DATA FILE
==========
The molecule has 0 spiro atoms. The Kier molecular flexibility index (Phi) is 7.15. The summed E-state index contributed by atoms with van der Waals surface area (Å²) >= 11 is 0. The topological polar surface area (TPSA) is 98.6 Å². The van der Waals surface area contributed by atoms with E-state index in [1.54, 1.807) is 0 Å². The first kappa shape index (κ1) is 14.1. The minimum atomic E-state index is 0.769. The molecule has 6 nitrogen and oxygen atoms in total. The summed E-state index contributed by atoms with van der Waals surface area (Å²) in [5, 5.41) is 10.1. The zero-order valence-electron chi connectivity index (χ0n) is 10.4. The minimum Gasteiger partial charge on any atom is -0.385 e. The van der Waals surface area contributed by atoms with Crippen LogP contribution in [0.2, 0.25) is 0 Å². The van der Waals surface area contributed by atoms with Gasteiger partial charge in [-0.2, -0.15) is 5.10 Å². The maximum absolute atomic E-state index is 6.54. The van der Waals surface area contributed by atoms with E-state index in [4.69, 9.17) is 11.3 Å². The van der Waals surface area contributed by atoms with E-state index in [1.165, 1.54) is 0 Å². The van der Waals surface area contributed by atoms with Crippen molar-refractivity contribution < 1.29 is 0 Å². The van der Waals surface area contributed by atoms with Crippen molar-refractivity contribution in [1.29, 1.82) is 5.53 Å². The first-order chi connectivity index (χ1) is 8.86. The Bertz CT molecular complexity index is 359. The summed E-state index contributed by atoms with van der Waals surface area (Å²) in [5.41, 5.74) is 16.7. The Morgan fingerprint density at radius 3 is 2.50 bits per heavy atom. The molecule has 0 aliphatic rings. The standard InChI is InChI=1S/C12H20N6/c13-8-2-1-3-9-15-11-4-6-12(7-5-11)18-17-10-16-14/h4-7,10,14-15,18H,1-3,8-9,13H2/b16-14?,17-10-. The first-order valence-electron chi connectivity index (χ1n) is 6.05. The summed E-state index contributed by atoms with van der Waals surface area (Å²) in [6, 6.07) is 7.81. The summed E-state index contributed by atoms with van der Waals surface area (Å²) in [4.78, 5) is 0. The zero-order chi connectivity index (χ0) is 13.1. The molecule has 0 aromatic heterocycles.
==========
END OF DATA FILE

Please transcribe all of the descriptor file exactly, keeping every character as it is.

The molecule has 0 spiro atoms. The Kier molecular flexibility index (Phi) is 7.15. The summed E-state index contributed by atoms with van der Waals surface area (Å²) >= 11 is 0. The topological polar surface area (TPSA) is 98.6 Å². The van der Waals surface area contributed by atoms with E-state index in [1.54, 1.807) is 0 Å². The first kappa shape index (κ1) is 14.1. The minimum atomic E-state index is 0.769. The molecule has 6 nitrogen and oxygen atoms in total. The summed E-state index contributed by atoms with van der Waals surface area (Å²) in [5, 5.41) is 10.1. The zero-order valence-electron chi connectivity index (χ0n) is 10.4. The minimum Gasteiger partial charge on any atom is -0.385 e. The van der Waals surface area contributed by atoms with Crippen LogP contribution in [0.2, 0.25) is 0 Å². The van der Waals surface area contributed by atoms with Gasteiger partial charge in [-0.2, -0.15) is 5.10 Å². The maximum absolute atomic E-state index is 6.54. The van der Waals surface area contributed by atoms with E-state index in [4.69, 9.17) is 11.3 Å². The van der Waals surface area contributed by atoms with E-state index in [1.165, 1.54) is 0 Å². The van der Waals surface area contributed by atoms with Crippen molar-refractivity contribution < 1.29 is 0 Å². The van der Waals surface area contributed by atoms with Crippen molar-refractivity contribution in [1.29, 1.82) is 5.53 Å². The first-order chi connectivity index (χ1) is 8.86. The Bertz CT molecular complexity index is 359. The summed E-state index contributed by atoms with van der Waals surface area (Å²) in [5.41, 5.74) is 16.7. The Morgan fingerprint density at radius 3 is 2.50 bits per heavy atom. The molecule has 0 aliphatic rings. The standard InChI is InChI=1S/C12H20N6/c13-8-2-1-3-9-15-11-4-6-12(7-5-11)18-17-10-16-14/h4-7,10,14-15,18H,1-3,8-9,13H2/b16-14?,17-10-. The first-order valence-electron chi connectivity index (χ1n) is 6.05. The summed E-state index contributed by atoms with van der Waals surface area (Å²) in [6, 6.07) is 7.81. The summed E-state index contributed by atoms with van der Waals surface area (Å²) in [4.78, 5) is 0. The zero-order chi connectivity index (χ0) is 13.1. The molecule has 0 aromatic heterocycles.